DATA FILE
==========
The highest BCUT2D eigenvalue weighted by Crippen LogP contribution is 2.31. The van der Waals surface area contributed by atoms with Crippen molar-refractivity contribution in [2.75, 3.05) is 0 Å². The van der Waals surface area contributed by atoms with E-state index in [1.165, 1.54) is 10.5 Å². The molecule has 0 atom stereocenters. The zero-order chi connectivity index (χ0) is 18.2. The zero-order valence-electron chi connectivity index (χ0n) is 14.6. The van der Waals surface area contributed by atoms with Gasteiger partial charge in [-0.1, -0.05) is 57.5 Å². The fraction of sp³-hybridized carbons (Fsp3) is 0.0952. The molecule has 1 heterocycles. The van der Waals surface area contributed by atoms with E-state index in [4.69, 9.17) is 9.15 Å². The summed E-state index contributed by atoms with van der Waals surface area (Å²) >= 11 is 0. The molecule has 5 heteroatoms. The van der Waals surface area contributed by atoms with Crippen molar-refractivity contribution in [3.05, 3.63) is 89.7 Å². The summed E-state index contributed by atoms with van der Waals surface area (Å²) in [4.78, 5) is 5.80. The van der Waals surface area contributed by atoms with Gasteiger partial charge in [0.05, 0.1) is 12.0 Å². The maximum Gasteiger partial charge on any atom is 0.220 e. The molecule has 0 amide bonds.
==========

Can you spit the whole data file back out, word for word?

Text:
The highest BCUT2D eigenvalue weighted by Crippen LogP contribution is 2.31. The van der Waals surface area contributed by atoms with Crippen molar-refractivity contribution in [2.75, 3.05) is 0 Å². The van der Waals surface area contributed by atoms with E-state index in [1.165, 1.54) is 10.5 Å². The molecule has 0 atom stereocenters. The zero-order chi connectivity index (χ0) is 18.2. The zero-order valence-electron chi connectivity index (χ0n) is 14.6. The van der Waals surface area contributed by atoms with Gasteiger partial charge in [-0.1, -0.05) is 57.5 Å². The fraction of sp³-hybridized carbons (Fsp3) is 0.0952. The molecule has 1 heterocycles. The van der Waals surface area contributed by atoms with E-state index in [4.69, 9.17) is 9.15 Å². The summed E-state index contributed by atoms with van der Waals surface area (Å²) >= 11 is 0. The molecule has 5 heteroatoms. The van der Waals surface area contributed by atoms with Crippen molar-refractivity contribution in [3.05, 3.63) is 89.7 Å². The summed E-state index contributed by atoms with van der Waals surface area (Å²) in [4.78, 5) is 5.80. The van der Waals surface area contributed by atoms with Gasteiger partial charge in [0.05, 0.1) is 12.0 Å². The maximum Gasteiger partial charge on any atom is 0.220 e. The molecule has 0 amide bonds.